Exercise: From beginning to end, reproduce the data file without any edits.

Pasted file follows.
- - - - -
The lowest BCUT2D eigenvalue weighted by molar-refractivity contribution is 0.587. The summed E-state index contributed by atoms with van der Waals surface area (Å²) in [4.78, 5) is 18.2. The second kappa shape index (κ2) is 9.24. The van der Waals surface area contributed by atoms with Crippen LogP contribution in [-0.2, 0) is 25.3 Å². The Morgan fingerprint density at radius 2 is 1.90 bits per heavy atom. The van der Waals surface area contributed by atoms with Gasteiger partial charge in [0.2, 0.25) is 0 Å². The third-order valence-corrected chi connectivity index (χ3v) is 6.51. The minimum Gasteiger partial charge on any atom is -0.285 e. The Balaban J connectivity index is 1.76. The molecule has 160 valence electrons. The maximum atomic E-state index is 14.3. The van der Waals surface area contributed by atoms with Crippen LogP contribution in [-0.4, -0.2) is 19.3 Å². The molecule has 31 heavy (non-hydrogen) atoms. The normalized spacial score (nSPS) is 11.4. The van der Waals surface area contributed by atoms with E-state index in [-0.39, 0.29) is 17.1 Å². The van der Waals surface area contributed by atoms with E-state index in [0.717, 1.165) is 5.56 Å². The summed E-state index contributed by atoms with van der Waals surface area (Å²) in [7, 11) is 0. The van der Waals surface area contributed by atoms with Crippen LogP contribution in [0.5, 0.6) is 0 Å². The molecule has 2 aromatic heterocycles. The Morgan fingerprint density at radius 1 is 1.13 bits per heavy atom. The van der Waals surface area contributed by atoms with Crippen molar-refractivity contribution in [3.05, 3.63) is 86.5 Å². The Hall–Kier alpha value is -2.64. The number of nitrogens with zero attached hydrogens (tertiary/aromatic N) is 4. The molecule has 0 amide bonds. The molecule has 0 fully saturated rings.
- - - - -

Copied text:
The lowest BCUT2D eigenvalue weighted by molar-refractivity contribution is 0.587. The summed E-state index contributed by atoms with van der Waals surface area (Å²) in [4.78, 5) is 18.2. The second kappa shape index (κ2) is 9.24. The van der Waals surface area contributed by atoms with Crippen LogP contribution in [-0.2, 0) is 25.3 Å². The Morgan fingerprint density at radius 2 is 1.90 bits per heavy atom. The van der Waals surface area contributed by atoms with Gasteiger partial charge in [0.2, 0.25) is 0 Å². The third-order valence-corrected chi connectivity index (χ3v) is 6.51. The minimum Gasteiger partial charge on any atom is -0.285 e. The Balaban J connectivity index is 1.76. The molecule has 160 valence electrons. The maximum atomic E-state index is 14.3. The van der Waals surface area contributed by atoms with Crippen LogP contribution in [-0.4, -0.2) is 19.3 Å². The molecule has 31 heavy (non-hydrogen) atoms. The normalized spacial score (nSPS) is 11.4. The van der Waals surface area contributed by atoms with E-state index in [-0.39, 0.29) is 17.1 Å². The van der Waals surface area contributed by atoms with E-state index in [0.717, 1.165) is 5.56 Å². The summed E-state index contributed by atoms with van der Waals surface area (Å²) in [7, 11) is 0. The van der Waals surface area contributed by atoms with Crippen LogP contribution in [0.5, 0.6) is 0 Å². The molecule has 2 aromatic heterocycles. The Morgan fingerprint density at radius 1 is 1.13 bits per heavy atom. The van der Waals surface area contributed by atoms with Crippen molar-refractivity contribution in [3.05, 3.63) is 86.5 Å². The Hall–Kier alpha value is -2.64. The number of nitrogens with zero attached hydrogens (tertiary/aromatic N) is 4. The molecule has 0 amide bonds. The molecule has 0 fully saturated rings.